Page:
Ex Parte Robinson

Annotate this Case

474 So. 2d 685 (1985)

Ex parte Aubrey Lee ROBINSON. (Re: Aubrey Lee ROBINSON v. STATE of Alabama).


Supreme Court of Alabama.

July 12, 1985.

Arthur Parker, Birmingham, for petitioner.

Charles A. Graddick, Atty. Gen., and J. Anthony McLain and James F. Hampton, Spec. Asst. Attys. Gen., for respondent.

FAULKNER, Justice.

We granted certiorari in this case to consider whether Alabama Code 1975, § 20-2-80, is unconstitutional because it fails to fix the maximum penalty which may be imposed.

Aubrey Lee Robinson was convicted under Alabama Code 1975, § 20-2-80, for trafficking in illegal drugs and was sentenced to fifteen years in the state prison. Robinson filed a petition for writ of habeas corpus, seeking to test the validity of his conviction and sentence. The trial court denied the writ, and the Court of Criminal Appeals affirmed without opinion, 461 So. 2d 61.

Robinson contends that the statute is void because it fails to provide a maximum *686 limit of punishment upon conviction. He argues that the Alabama Constitution 1901, Article I, § 7,[1] along with the state and federal due process requirements, mandates that the legislature establish a maximum limit of punishment prior to the date of the commission of the offense.

Our research reveals many statutes, both federal and state, which fix a minimum penalty for an offense but which fail to prescribe a maximum penalty. In most instances the validity of such statutes has been upheld and the courts have found that due process is not violated by the failure of the sentencing statute to specify the maximum term of imprisonment. See e.g., Binkley v. Hunter, 170 F.2d 848 (10th Cir. 1948); Earin v. Beto, 453 F.2d 376 (5th Cir.1972); United States v. Kuck, 573 F.2d 25 (10th Cir.1978); United States v. Hayes, 589 F.2d 811 (5th Cir.1979); Mottaz v. United States, 753 F.2d 71 (8th Cir.1985); Commonwealth v. Logan, 367 Mass. 655, 657, 327 N.E.2d 705 (1975).

The reasoning of these cases has been followed by the Alabama Court of Criminal Appeals in Dickerson v. State, 414 So. 2d 998 (Ala.Cr.App.1982). In Dickerson, the court, addressing the exact issue at bar, held that § 20-2-80 is not unconstitutionally vague or indefinite for failure to set a maximum limitation on the sentence that may be imposed. See also Eldridge v. State, 418 So. 2d 203 (Ala.Cr.App.1982).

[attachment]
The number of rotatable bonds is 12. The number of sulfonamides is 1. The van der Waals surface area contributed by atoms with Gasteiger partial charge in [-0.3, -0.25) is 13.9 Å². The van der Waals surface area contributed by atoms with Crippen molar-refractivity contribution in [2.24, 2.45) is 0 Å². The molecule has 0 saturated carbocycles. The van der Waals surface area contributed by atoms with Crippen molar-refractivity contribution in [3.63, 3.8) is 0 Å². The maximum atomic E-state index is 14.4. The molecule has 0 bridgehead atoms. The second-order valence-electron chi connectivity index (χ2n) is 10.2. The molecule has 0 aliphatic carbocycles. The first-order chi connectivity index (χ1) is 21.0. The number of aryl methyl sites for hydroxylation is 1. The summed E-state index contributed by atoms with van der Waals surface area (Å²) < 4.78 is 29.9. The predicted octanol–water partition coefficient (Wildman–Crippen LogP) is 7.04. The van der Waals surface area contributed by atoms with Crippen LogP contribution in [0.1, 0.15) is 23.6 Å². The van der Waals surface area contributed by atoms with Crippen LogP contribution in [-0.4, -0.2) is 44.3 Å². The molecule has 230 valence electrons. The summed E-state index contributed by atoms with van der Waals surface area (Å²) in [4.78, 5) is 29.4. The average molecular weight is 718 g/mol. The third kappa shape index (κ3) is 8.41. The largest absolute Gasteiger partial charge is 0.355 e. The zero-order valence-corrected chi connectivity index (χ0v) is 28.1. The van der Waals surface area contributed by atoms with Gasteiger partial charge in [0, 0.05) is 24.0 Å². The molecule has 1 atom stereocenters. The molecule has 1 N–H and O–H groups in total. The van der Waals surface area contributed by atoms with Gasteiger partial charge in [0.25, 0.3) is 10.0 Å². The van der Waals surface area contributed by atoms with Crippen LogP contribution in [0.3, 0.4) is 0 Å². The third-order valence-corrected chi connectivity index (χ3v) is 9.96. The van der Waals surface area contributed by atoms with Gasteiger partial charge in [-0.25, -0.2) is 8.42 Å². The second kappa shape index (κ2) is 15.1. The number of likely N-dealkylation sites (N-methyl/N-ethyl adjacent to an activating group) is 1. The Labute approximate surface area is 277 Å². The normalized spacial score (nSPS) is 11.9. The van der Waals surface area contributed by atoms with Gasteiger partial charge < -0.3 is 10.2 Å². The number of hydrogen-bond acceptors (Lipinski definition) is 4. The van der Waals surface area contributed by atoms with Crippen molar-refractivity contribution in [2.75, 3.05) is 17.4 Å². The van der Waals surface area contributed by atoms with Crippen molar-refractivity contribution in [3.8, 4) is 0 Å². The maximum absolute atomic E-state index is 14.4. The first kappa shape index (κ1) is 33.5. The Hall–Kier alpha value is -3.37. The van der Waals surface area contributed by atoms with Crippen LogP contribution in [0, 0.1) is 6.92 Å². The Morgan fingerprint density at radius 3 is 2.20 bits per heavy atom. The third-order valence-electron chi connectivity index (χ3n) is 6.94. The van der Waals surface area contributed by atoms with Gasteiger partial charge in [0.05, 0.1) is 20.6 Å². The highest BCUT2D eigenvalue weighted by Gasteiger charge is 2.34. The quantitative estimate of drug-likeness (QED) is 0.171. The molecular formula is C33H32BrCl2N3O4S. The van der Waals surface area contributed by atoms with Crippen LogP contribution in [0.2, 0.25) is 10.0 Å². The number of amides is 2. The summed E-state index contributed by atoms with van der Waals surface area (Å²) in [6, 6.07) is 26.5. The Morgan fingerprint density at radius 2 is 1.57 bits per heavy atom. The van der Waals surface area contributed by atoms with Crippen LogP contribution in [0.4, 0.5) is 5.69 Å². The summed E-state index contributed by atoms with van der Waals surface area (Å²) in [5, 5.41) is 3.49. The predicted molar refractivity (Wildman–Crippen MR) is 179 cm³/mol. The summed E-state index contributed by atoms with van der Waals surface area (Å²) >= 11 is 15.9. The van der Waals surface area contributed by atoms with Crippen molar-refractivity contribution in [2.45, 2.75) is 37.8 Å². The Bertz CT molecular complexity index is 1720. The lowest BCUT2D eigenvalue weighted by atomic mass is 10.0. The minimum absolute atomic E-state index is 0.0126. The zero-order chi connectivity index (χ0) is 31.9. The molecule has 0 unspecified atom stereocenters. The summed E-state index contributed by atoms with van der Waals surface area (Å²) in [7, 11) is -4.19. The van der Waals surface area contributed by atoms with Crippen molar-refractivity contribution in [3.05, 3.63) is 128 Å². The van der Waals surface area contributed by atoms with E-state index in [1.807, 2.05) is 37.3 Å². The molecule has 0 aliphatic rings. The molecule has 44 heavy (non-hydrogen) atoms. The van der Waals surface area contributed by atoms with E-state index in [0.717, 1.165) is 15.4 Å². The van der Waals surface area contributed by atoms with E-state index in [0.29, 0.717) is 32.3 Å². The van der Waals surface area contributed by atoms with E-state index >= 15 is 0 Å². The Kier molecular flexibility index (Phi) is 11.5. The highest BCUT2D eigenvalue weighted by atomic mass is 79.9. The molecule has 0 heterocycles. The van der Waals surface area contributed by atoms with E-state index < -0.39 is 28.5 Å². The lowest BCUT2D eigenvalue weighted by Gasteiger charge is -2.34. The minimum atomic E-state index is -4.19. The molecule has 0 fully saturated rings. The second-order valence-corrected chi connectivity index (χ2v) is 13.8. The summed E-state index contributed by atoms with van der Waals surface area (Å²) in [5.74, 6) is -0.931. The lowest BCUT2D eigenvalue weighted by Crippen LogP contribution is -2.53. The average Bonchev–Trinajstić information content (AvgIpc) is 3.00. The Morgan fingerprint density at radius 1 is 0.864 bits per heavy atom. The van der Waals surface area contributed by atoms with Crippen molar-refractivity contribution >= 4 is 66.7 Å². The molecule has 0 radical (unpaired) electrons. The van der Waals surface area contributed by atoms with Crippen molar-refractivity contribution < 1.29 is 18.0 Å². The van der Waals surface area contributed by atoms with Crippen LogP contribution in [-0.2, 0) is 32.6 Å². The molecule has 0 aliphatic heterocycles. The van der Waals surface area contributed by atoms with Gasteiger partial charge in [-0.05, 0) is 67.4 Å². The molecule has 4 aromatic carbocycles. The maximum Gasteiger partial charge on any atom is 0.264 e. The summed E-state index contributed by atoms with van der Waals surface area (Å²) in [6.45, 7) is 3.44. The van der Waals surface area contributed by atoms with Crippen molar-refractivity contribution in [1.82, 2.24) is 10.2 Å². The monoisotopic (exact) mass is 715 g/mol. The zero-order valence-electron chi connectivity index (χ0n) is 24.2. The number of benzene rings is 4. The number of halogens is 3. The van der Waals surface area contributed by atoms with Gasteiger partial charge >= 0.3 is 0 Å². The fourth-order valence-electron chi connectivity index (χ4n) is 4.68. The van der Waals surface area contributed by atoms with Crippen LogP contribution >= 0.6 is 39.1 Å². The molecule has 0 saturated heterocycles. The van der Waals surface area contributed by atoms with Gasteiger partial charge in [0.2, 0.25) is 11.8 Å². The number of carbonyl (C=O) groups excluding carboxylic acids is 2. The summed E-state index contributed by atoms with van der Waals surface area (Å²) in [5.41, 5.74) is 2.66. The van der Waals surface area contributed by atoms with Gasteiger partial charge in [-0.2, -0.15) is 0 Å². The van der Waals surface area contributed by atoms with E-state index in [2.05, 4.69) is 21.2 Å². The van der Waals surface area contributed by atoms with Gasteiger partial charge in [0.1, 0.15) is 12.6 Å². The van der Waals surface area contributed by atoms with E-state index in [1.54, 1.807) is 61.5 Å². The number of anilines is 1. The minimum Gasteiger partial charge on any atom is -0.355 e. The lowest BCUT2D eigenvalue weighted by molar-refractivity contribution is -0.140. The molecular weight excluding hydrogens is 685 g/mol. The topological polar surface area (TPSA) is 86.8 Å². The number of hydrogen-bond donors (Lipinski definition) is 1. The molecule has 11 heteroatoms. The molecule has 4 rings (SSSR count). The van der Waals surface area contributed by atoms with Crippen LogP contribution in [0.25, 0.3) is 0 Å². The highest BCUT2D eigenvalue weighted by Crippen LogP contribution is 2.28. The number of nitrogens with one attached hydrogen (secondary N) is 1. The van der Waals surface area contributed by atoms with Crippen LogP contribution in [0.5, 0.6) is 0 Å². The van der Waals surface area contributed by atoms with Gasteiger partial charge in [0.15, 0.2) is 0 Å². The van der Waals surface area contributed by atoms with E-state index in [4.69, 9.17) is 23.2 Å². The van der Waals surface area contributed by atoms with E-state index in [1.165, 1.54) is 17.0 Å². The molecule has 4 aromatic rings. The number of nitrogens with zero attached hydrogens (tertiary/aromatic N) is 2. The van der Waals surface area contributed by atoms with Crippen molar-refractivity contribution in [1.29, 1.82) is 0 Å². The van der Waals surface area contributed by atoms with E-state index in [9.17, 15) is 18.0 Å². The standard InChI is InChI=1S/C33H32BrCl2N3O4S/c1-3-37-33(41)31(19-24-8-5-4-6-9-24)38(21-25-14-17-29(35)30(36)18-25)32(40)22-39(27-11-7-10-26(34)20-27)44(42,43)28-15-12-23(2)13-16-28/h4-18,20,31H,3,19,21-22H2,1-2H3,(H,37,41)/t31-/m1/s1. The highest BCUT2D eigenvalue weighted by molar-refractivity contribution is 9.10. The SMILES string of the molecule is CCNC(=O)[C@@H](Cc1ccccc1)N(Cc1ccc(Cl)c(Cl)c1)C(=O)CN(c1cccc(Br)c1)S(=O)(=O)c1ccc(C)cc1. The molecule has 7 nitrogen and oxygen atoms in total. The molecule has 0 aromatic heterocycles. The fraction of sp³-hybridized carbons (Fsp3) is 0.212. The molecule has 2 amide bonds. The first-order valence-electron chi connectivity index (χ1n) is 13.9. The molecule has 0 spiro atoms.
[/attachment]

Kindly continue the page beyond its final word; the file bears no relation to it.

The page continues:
In the instant case, Robinson was sentenced to fifteen years' imprisonment. There is no indication that the penalty imposed is not proportionate.

While § 20-2-80 provides for only a minimum term of imprisonment, the statute may reasonably be construed to validly authorize a maximum sentence of life imprisonment. See Binkley v. Hunter, supra; Commonwealth v. Logan, supra. See also United States v. Jones, 540 F.2d 465 (10th Cir.1976) (statute construed to authorize a maximum special parole term of life for controlled substance offense where no statutory maximum set). A life sentence has been held not to constitute cruel or unusual punishment for drug trafficking offenses. See Dickerson v. State and cases cited therein.

Additionally, the judicial determination of a maximum sentence does not offend the principle of separation of powers. No unlawful delegation of legislative power is involved. United States v. Jones, supra. "Where the legislature leaves to the judiciary discretion to fix a penalty, the judiciary acts in accord with its constitutional and statutory authority in imposing sentence within that discretion." United States v. Lockley, 590 F. Supp. 1215 (N.D. Ga.1984).

Based upon the foregoing discussion, we affirm the judgment of the Court of Criminal Appeals.




[1] Article I, § 7, Constitution of Alabama 1901, reads in pertinent part:

"[N]o person shall be punished but by virtue of law established and promulgated prior to the offense and legally applied."